Prepare Your Facilities: Make your buildings safer to be in during earthquakes and more resistant to earthquake damage and disruption. Depending on when and how they were designed, built, and furnished, existing buildings may have weaknesses that make them more vulnerable to earthquakes.
Check with your local building-regulatory agency to find out whether, and for how long, structures in your area have been subject to building codes containing seismic design provisions. Facilities constructed before adequate provisions came into effect may have structural vulnerabilities.
It is also important to know whether and for how long local seismic code provisions have addressed nonstructural building components. Nonstructural items include utility systems and architectural elements (e.g., light fixtures, suspended ceilings, windows, partitions), as well as furnishings, supplies, inventory, equipment, and other building contents.
Nonstructural seismic weaknesses can be as or more dangerous, costly, and disruptive as structural vulnerabilities. Any nonstructural items that are not effectively anchored, braced, reinforced, or otherwise secured could become safety hazards or property losses in an earthquake. Design and construction professionals are needed to properly secure some of these components, while others can be made safe by maintenance staff or other employees.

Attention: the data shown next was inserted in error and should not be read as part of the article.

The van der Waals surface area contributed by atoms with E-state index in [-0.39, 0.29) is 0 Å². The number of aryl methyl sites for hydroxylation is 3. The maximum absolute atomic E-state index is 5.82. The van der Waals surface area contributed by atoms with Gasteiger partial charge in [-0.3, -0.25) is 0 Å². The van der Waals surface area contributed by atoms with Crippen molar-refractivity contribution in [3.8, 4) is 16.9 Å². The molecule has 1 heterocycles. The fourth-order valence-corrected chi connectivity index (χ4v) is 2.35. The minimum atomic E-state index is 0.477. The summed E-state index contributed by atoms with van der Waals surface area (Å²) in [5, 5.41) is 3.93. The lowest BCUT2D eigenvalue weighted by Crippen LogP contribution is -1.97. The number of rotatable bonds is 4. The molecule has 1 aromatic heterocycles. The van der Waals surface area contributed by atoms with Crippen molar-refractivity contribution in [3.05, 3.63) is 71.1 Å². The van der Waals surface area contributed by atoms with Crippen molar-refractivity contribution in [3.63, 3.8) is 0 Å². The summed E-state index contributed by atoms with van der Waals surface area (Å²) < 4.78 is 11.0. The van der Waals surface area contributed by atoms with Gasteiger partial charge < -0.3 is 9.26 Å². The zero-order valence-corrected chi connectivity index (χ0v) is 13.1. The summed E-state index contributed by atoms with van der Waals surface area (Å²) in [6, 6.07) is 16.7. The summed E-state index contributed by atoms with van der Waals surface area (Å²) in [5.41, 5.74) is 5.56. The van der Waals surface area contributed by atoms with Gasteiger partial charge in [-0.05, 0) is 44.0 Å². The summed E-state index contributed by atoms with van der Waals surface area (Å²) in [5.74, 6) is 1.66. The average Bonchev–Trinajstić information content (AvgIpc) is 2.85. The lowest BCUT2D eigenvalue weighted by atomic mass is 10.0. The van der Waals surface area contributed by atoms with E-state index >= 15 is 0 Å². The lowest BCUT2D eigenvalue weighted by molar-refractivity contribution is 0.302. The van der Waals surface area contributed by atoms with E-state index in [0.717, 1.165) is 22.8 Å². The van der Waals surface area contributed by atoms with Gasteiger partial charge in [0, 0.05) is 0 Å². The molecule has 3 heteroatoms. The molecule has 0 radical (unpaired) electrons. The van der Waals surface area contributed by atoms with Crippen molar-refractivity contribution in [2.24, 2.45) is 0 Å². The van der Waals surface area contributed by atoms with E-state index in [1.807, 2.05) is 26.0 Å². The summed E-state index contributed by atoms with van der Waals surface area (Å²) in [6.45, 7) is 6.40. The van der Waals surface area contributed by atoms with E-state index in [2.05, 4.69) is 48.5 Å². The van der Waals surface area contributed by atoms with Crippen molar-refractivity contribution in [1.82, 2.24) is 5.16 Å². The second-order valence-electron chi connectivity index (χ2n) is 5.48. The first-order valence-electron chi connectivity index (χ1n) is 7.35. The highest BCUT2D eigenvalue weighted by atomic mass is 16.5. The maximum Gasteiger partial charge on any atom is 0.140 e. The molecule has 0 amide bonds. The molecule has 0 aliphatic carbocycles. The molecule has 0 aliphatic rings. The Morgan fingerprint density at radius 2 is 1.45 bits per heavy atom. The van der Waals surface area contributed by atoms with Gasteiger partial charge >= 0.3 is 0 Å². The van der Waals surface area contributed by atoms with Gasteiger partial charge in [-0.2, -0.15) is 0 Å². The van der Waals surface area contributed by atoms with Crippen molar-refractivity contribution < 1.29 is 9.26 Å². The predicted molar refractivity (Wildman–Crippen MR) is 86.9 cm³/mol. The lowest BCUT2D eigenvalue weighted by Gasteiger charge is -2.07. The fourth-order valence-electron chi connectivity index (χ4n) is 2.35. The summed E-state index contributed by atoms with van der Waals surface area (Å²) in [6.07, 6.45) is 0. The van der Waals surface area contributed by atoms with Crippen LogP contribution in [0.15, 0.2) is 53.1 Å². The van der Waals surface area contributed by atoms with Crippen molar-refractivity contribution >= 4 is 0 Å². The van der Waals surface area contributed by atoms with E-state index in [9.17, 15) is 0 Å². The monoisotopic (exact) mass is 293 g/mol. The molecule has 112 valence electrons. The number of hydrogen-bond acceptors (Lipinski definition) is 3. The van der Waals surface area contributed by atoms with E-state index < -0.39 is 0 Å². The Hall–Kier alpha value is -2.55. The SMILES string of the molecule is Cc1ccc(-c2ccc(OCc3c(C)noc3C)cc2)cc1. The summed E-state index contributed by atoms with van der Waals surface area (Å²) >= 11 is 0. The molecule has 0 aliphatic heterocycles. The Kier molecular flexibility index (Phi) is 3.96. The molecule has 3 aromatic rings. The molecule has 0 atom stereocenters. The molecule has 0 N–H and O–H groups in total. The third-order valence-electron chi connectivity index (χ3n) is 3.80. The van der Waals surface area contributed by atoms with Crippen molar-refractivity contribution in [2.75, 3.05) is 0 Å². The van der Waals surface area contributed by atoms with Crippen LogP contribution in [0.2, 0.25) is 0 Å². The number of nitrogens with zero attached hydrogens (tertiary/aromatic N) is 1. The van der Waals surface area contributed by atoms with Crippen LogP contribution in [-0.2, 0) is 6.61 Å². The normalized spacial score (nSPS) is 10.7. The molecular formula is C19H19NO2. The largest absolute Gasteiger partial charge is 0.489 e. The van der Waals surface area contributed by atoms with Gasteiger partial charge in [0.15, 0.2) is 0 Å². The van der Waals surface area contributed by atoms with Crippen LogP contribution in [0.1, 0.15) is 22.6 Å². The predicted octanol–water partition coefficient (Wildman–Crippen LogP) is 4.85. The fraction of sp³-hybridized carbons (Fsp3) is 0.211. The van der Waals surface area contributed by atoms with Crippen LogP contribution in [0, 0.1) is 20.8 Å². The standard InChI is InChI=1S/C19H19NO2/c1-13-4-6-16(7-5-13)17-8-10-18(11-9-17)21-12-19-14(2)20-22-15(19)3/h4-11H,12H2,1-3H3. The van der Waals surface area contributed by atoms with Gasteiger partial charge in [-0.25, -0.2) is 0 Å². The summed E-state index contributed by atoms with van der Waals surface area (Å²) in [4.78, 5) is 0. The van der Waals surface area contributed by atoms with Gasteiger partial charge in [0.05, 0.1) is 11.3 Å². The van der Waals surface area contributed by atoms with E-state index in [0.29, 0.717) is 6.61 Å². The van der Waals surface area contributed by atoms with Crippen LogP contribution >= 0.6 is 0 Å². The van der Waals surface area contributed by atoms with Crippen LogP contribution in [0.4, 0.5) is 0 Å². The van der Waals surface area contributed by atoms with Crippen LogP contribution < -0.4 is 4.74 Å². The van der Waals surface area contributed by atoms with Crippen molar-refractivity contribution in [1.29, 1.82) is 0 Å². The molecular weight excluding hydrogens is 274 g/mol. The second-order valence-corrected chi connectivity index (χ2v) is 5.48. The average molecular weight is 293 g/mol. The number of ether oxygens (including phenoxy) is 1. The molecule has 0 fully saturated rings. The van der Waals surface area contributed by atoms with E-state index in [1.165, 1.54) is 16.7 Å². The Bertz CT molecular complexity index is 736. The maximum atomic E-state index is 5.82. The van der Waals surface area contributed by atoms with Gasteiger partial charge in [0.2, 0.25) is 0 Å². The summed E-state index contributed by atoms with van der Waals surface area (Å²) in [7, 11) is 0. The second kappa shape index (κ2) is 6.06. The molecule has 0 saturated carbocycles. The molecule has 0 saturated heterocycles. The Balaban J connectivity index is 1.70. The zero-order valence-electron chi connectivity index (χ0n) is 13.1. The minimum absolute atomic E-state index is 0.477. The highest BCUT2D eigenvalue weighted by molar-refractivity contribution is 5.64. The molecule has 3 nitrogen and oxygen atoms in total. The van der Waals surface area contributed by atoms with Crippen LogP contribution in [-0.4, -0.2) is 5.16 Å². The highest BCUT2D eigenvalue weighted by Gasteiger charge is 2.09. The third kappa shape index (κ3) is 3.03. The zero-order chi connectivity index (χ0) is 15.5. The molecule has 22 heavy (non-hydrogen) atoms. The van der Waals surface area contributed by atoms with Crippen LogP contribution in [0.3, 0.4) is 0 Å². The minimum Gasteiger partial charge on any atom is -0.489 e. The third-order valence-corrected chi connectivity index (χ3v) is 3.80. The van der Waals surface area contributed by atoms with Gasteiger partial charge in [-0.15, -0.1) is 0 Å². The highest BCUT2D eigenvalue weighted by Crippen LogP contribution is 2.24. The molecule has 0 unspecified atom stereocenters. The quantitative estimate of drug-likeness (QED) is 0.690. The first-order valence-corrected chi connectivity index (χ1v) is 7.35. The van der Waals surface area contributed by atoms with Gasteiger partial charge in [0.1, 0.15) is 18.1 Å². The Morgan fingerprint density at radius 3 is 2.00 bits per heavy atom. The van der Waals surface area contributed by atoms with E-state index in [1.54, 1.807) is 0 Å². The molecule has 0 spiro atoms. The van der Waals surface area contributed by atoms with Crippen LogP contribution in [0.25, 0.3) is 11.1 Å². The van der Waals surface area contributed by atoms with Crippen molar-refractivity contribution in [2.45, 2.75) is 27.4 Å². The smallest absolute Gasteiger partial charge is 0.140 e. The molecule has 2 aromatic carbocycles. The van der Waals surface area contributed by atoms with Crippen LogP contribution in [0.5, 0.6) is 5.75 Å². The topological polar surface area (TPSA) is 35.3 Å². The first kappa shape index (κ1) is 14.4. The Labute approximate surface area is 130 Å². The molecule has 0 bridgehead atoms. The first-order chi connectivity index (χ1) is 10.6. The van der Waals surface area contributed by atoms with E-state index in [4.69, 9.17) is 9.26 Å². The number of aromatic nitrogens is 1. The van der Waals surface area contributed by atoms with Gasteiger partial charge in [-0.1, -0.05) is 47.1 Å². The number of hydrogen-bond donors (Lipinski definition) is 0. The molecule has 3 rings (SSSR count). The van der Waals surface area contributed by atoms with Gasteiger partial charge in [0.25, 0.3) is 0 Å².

Earthquake risk-reduction measures can range from inexpensive methods of securing building contents to expensive structural modifications. The mix of measures that is optimal for your facilities will depend on factors such as the potential severity of the earthquake hazards in your locale, the current condition of your facilities, whether your workplace is owned or leased, and how vulnerable your operations are to facility damage and associated downtime. Visit QuakeSmart for information about how to assess your facility risks and how to develop and implement a plan to cost-effectively mitigate those risks.
Making buildings safer can be more affordable and less disruptive when done incrementally.
And most importantly, know how to protect yourself during and after an earthquake.
Drop down onto your hands and knees so the earthquake doesn’t knock you down. Drop to the ground (before the earthquake drops you!)